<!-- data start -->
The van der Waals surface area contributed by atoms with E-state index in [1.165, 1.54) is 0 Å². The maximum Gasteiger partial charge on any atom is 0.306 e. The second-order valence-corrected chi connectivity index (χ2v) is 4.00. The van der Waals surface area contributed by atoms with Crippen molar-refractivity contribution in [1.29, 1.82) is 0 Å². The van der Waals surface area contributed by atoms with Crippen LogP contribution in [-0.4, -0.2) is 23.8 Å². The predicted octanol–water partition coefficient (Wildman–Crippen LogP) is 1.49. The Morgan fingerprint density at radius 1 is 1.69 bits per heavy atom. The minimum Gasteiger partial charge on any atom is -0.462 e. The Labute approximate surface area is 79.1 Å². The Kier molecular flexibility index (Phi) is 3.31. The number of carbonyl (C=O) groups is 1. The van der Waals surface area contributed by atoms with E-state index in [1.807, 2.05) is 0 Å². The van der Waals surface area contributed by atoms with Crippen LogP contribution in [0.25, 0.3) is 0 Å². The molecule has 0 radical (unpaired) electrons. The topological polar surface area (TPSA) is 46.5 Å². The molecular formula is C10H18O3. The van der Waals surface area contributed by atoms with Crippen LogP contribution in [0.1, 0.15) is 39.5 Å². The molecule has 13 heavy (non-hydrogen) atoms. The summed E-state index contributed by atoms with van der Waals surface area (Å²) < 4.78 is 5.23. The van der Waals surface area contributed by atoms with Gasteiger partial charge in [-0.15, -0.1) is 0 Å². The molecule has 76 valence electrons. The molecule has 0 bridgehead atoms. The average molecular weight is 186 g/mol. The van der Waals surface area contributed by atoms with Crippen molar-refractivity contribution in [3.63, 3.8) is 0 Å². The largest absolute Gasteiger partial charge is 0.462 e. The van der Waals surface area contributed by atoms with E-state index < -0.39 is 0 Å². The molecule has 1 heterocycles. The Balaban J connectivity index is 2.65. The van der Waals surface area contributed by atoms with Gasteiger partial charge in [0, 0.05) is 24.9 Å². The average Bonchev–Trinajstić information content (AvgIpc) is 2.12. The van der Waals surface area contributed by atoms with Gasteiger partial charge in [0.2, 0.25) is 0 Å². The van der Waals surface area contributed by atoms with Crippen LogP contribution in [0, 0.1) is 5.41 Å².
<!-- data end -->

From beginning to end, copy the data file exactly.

The van der Waals surface area contributed by atoms with E-state index in [1.165, 1.54) is 0 Å². The maximum Gasteiger partial charge on any atom is 0.306 e. The second-order valence-corrected chi connectivity index (χ2v) is 4.00. The van der Waals surface area contributed by atoms with Crippen molar-refractivity contribution in [1.29, 1.82) is 0 Å². The van der Waals surface area contributed by atoms with Crippen LogP contribution in [-0.4, -0.2) is 23.8 Å². The predicted octanol–water partition coefficient (Wildman–Crippen LogP) is 1.49. The Morgan fingerprint density at radius 1 is 1.69 bits per heavy atom. The minimum Gasteiger partial charge on any atom is -0.462 e. The Labute approximate surface area is 79.1 Å². The Kier molecular flexibility index (Phi) is 3.31. The number of carbonyl (C=O) groups is 1. The van der Waals surface area contributed by atoms with E-state index in [1.807, 2.05) is 0 Å². The van der Waals surface area contributed by atoms with Crippen LogP contribution in [0.25, 0.3) is 0 Å². The molecule has 0 radical (unpaired) electrons. The topological polar surface area (TPSA) is 46.5 Å². The molecular formula is C10H18O3. The van der Waals surface area contributed by atoms with Crippen LogP contribution in [0.1, 0.15) is 39.5 Å². The molecule has 13 heavy (non-hydrogen) atoms. The summed E-state index contributed by atoms with van der Waals surface area (Å²) < 4.78 is 5.23. The van der Waals surface area contributed by atoms with Gasteiger partial charge in [-0.15, -0.1) is 0 Å². The molecule has 76 valence electrons. The molecule has 0 bridgehead atoms. The average molecular weight is 186 g/mol. The van der Waals surface area contributed by atoms with Crippen molar-refractivity contribution in [3.63, 3.8) is 0 Å². The largest absolute Gasteiger partial charge is 0.462 e. The van der Waals surface area contributed by atoms with E-state index < -0.39 is 0 Å². The molecule has 1 heterocycles. The Balaban J connectivity index is 2.65. The van der Waals surface area contributed by atoms with Gasteiger partial charge in [0, 0.05) is 24.9 Å². The average Bonchev–Trinajstić information content (AvgIpc) is 2.12. The van der Waals surface area contributed by atoms with Gasteiger partial charge in [0.2, 0.25) is 0 Å². The van der Waals surface area contributed by atoms with Crippen LogP contribution in [0, 0.1) is 5.41 Å².